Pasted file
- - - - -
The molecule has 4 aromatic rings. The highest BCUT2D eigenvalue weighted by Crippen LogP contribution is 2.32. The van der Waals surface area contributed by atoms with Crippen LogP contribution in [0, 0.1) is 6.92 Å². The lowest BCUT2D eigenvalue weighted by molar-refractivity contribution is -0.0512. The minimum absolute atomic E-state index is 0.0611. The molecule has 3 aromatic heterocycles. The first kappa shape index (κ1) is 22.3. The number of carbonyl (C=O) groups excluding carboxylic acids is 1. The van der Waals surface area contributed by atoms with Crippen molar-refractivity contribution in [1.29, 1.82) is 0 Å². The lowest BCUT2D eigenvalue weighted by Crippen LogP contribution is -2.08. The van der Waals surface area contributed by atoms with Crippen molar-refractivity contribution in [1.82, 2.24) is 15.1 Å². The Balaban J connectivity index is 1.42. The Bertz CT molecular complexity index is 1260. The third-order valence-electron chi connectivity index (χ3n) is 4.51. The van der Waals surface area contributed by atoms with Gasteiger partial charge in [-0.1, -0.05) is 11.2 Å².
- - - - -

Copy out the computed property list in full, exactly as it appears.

The molecule has 4 aromatic rings. The highest BCUT2D eigenvalue weighted by Crippen LogP contribution is 2.32. The van der Waals surface area contributed by atoms with Crippen LogP contribution in [0, 0.1) is 6.92 Å². The lowest BCUT2D eigenvalue weighted by molar-refractivity contribution is -0.0512. The minimum absolute atomic E-state index is 0.0611. The molecule has 3 aromatic heterocycles. The first kappa shape index (κ1) is 22.3. The number of carbonyl (C=O) groups excluding carboxylic acids is 1. The van der Waals surface area contributed by atoms with Crippen molar-refractivity contribution in [1.29, 1.82) is 0 Å². The lowest BCUT2D eigenvalue weighted by Crippen LogP contribution is -2.08. The van der Waals surface area contributed by atoms with Crippen molar-refractivity contribution in [1.82, 2.24) is 15.1 Å². The Balaban J connectivity index is 1.42. The Bertz CT molecular complexity index is 1260. The third-order valence-electron chi connectivity index (χ3n) is 4.51. The van der Waals surface area contributed by atoms with Gasteiger partial charge in [-0.1, -0.05) is 11.2 Å².